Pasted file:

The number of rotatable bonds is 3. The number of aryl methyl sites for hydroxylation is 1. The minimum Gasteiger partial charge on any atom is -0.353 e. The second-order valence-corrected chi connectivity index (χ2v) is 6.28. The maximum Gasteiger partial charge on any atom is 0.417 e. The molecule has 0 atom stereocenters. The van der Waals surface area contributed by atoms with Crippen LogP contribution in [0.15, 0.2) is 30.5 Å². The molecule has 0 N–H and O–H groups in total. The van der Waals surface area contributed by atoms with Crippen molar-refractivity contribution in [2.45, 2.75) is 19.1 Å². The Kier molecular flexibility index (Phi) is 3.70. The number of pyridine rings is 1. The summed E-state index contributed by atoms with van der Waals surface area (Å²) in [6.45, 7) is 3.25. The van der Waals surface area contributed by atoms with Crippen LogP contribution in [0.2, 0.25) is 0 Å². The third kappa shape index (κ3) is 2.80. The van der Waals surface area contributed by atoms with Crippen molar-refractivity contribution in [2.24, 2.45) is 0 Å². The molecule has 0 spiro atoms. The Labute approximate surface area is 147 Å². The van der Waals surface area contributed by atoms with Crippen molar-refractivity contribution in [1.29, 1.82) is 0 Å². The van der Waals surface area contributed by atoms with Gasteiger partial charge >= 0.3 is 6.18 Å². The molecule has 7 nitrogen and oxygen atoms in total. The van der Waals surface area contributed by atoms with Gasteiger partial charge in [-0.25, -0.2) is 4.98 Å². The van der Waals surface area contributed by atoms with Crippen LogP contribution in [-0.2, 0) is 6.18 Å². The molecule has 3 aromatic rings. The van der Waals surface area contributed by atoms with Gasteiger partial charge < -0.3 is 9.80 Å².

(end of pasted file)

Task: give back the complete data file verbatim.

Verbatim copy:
The number of rotatable bonds is 3. The number of aryl methyl sites for hydroxylation is 1. The minimum Gasteiger partial charge on any atom is -0.353 e. The second-order valence-corrected chi connectivity index (χ2v) is 6.28. The maximum Gasteiger partial charge on any atom is 0.417 e. The molecule has 0 atom stereocenters. The van der Waals surface area contributed by atoms with Crippen LogP contribution in [0.15, 0.2) is 30.5 Å². The molecule has 0 N–H and O–H groups in total. The van der Waals surface area contributed by atoms with Crippen molar-refractivity contribution in [2.45, 2.75) is 19.1 Å². The Kier molecular flexibility index (Phi) is 3.70. The number of pyridine rings is 1. The summed E-state index contributed by atoms with van der Waals surface area (Å²) in [6.45, 7) is 3.25. The van der Waals surface area contributed by atoms with Crippen LogP contribution in [0.2, 0.25) is 0 Å². The third kappa shape index (κ3) is 2.80. The van der Waals surface area contributed by atoms with Crippen molar-refractivity contribution in [2.24, 2.45) is 0 Å². The molecule has 0 spiro atoms. The Labute approximate surface area is 147 Å². The van der Waals surface area contributed by atoms with Crippen molar-refractivity contribution in [1.29, 1.82) is 0 Å². The van der Waals surface area contributed by atoms with Gasteiger partial charge >= 0.3 is 6.18 Å². The molecule has 7 nitrogen and oxygen atoms in total. The van der Waals surface area contributed by atoms with Gasteiger partial charge in [-0.25, -0.2) is 4.98 Å². The van der Waals surface area contributed by atoms with Crippen LogP contribution in [-0.2, 0) is 6.18 Å². The molecule has 3 aromatic rings. The van der Waals surface area contributed by atoms with Gasteiger partial charge < -0.3 is 9.80 Å².